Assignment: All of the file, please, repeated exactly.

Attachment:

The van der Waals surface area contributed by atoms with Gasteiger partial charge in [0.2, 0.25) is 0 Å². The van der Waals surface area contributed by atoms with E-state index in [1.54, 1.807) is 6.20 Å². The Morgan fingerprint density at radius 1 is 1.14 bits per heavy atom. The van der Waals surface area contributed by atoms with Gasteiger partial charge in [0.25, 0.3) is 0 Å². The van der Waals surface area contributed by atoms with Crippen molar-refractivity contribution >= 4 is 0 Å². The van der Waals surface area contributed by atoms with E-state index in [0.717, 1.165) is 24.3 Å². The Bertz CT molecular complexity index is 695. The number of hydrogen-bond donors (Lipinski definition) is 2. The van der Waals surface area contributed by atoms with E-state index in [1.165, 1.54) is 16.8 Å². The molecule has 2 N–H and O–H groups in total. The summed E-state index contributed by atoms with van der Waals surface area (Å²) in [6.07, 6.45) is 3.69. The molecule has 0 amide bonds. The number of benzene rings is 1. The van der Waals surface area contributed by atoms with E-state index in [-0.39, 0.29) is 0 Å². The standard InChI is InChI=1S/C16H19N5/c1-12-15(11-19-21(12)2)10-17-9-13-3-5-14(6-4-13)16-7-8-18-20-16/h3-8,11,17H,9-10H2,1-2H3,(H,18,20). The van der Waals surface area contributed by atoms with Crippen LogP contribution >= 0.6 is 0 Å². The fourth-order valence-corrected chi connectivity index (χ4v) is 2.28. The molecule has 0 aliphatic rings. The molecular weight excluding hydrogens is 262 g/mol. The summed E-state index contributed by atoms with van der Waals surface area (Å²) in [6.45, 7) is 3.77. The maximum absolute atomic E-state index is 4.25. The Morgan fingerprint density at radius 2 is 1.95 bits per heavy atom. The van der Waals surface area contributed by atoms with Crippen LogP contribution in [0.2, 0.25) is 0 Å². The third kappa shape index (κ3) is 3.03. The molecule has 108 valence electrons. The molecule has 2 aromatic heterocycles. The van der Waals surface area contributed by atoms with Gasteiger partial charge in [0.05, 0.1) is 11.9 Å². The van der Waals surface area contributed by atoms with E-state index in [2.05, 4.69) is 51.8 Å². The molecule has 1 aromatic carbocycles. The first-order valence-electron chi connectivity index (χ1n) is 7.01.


The van der Waals surface area contributed by atoms with Gasteiger partial charge in [0.2, 0.25) is 0 Å². The van der Waals surface area contributed by atoms with E-state index in [1.54, 1.807) is 6.20 Å². The Morgan fingerprint density at radius 1 is 1.14 bits per heavy atom. The van der Waals surface area contributed by atoms with Gasteiger partial charge in [0.25, 0.3) is 0 Å². The van der Waals surface area contributed by atoms with Crippen molar-refractivity contribution >= 4 is 0 Å². The van der Waals surface area contributed by atoms with E-state index in [0.717, 1.165) is 24.3 Å². The Bertz CT molecular complexity index is 695. The number of hydrogen-bond donors (Lipinski definition) is 2. The van der Waals surface area contributed by atoms with E-state index in [1.165, 1.54) is 16.8 Å². The molecule has 2 N–H and O–H groups in total. The summed E-state index contributed by atoms with van der Waals surface area (Å²) in [6.07, 6.45) is 3.69. The molecule has 0 amide bonds. The number of benzene rings is 1. The van der Waals surface area contributed by atoms with E-state index in [-0.39, 0.29) is 0 Å². The standard InChI is InChI=1S/C16H19N5/c1-12-15(11-19-21(12)2)10-17-9-13-3-5-14(6-4-13)16-7-8-18-20-16/h3-8,11,17H,9-10H2,1-2H3,(H,18,20). The van der Waals surface area contributed by atoms with Crippen LogP contribution >= 0.6 is 0 Å². The fourth-order valence-corrected chi connectivity index (χ4v) is 2.28. The molecule has 0 aliphatic rings. The molecular weight excluding hydrogens is 262 g/mol. The summed E-state index contributed by atoms with van der Waals surface area (Å²) in [6.45, 7) is 3.77. The maximum absolute atomic E-state index is 4.25. The Morgan fingerprint density at radius 2 is 1.95 bits per heavy atom. The van der Waals surface area contributed by atoms with Crippen LogP contribution in [0.2, 0.25) is 0 Å². The third kappa shape index (κ3) is 3.03. The molecule has 108 valence electrons. The molecule has 2 aromatic heterocycles. The van der Waals surface area contributed by atoms with Gasteiger partial charge in [0.05, 0.1) is 11.9 Å². The van der Waals surface area contributed by atoms with E-state index in [2.05, 4.69) is 51.8 Å². The molecule has 1 aromatic carbocycles. The first-order valence-electron chi connectivity index (χ1n) is 7.01.